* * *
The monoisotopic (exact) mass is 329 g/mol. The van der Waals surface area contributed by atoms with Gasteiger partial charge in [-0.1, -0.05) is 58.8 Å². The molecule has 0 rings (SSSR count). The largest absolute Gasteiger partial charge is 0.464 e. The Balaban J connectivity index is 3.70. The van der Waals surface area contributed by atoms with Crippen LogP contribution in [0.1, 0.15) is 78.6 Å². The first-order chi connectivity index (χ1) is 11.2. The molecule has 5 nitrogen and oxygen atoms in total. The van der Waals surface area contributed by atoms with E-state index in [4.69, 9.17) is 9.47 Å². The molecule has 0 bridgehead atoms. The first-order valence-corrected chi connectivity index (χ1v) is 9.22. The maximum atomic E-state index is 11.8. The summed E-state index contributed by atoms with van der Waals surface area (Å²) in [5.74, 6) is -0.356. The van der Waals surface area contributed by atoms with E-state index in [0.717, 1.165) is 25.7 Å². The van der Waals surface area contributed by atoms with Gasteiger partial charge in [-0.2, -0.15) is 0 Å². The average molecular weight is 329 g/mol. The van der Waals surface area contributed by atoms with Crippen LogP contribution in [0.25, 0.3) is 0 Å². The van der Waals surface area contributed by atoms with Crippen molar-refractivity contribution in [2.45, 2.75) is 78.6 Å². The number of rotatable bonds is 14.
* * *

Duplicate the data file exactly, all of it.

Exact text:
The monoisotopic (exact) mass is 329 g/mol. The van der Waals surface area contributed by atoms with Gasteiger partial charge in [-0.1, -0.05) is 58.8 Å². The molecule has 0 rings (SSSR count). The largest absolute Gasteiger partial charge is 0.464 e. The Balaban J connectivity index is 3.70. The van der Waals surface area contributed by atoms with Crippen LogP contribution in [0.1, 0.15) is 78.6 Å². The first-order chi connectivity index (χ1) is 11.2. The molecule has 5 nitrogen and oxygen atoms in total. The van der Waals surface area contributed by atoms with E-state index in [4.69, 9.17) is 9.47 Å². The molecule has 0 bridgehead atoms. The first-order valence-corrected chi connectivity index (χ1v) is 9.22. The maximum atomic E-state index is 11.8. The summed E-state index contributed by atoms with van der Waals surface area (Å²) in [5.74, 6) is -0.356. The van der Waals surface area contributed by atoms with E-state index in [0.717, 1.165) is 25.7 Å². The van der Waals surface area contributed by atoms with Gasteiger partial charge in [-0.2, -0.15) is 0 Å². The average molecular weight is 329 g/mol. The van der Waals surface area contributed by atoms with Crippen LogP contribution in [0.25, 0.3) is 0 Å². The van der Waals surface area contributed by atoms with Crippen molar-refractivity contribution in [2.45, 2.75) is 78.6 Å². The number of rotatable bonds is 14.